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Outcry over plans for Apple Store in Melbourne's publicly owned Federation Square

Melbourne residents are protesting Apple's plans to build a Foster + Partners-designed flagship store in Federation Square.

Almost 45,000 protestors – up 5,000 in the last 24 hours – have signed a petition against the demolition of the Yarra Building, which will be replaced by the Apple Store.

Signatories of the Hey Apple, hands off Fed Square! petition are also protesting the arrival of the store, which they believe will "irrevocably" alter the character of the square from cultural to retail, despite its Civic and Cultural Charter.

The two-storey Apple Store will replace an existing three-storey building in Federation Square, a publicly owned plaza set on the bank of the Yarra River in the city's Central Business District.

Foster + Partners' plans for a two-storey Apple shop on Melbourne's Federation Square

Apple's plans were made exempt from public consultation by the government minister for planning, Richard Wynne, due to the "wide-ranging social and economic benefits for Victoria".

A move that has seen the Victorian government criticised, with campaign group Citizens of Melbourne against Apple Federation Square referring to the government's deal with Apple as "shady".

"The plans for Apple's incursion into Melbourne's cultural heart mirrors the insidious creep of commerce into pseudo-public spaces all over the world," wrote Melbourne-based writer James Norman in an opinion piece for The Guardian newspaper.

A statement on the Federation Square website counters the argument, and defends the plans passed by the Andrews Labor Government, which are predicted to draw two million visitors each year.

"Federation Square operates on a commercial model, and there are already a number of commercial organisations operating in the space," it reads.

"All new commercial operations in Fed Square need to enhance the cultural life and amenity of the square and Apple's proposal has aligned with this."

Lab Architecture Studio, Karres en Brands Landscape Architects and Bates Smart originally won a competition to design Federation Square Melbourne's first public plaza – in 1997 and work was completed in 2002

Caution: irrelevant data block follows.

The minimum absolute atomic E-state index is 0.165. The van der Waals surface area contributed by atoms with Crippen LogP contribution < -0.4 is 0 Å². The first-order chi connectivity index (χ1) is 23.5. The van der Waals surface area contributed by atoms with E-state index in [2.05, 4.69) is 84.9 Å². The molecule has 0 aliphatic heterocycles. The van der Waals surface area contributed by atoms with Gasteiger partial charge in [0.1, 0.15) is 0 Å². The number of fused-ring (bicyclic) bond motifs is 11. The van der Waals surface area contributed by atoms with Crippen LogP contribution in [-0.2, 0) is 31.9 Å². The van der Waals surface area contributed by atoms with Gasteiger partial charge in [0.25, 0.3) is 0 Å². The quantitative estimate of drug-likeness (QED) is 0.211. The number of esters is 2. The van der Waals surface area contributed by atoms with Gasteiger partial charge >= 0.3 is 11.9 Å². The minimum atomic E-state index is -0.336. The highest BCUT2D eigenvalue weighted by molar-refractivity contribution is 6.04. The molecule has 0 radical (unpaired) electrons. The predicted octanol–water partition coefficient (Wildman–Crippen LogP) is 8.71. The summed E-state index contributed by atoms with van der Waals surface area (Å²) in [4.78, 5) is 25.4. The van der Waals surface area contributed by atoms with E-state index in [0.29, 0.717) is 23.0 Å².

Laura Murray of the Planning Institute Australia, Adrian Gray of the Australian Institute of Landscape Architects and Vanessa Bird of the Australian Institute of Architects have also penned a joint letter to Wynne, calling out the lack of public consultation.

"In response to your recent approval, we jointly write to voice our concern over the lack of a clear and transparent planning process with no opportunity for community consultation for such a significant development in Melbourne's most iconic public square," they said.

"Collectively, we advocate for the de-politicisation of the planning process and such a decision will only set a precedent for poor planning decisions in the future," the letter continues.

"We believe that such a significant proposal for this publicly owned civic space should have gone through a transparent competitive process to ensure the most suitable tenants were selected."

Critics have challenged the Victorian government for pushing through plans for the commercial development of a public space without consultation

Lab Architecture Studio, Karres en Brands Landscape Architects and Bates Smart won a competition to design Federation Square Melbourne's first public plaza back in 1997, and work was completed in 2002.

The 38,000-square-metre site stands on a deck on top of a railway line and is surrounded by buildings with fragmented facades made from zinc, sandstone and glass. The Ian Potter Centre for Australian art occupies one building, while the Alfred Deakin Building hosts the Australian Centre for the Moving Image.

Work on the new Apple Store is expected to begin in mid 2019 and complete by 2020.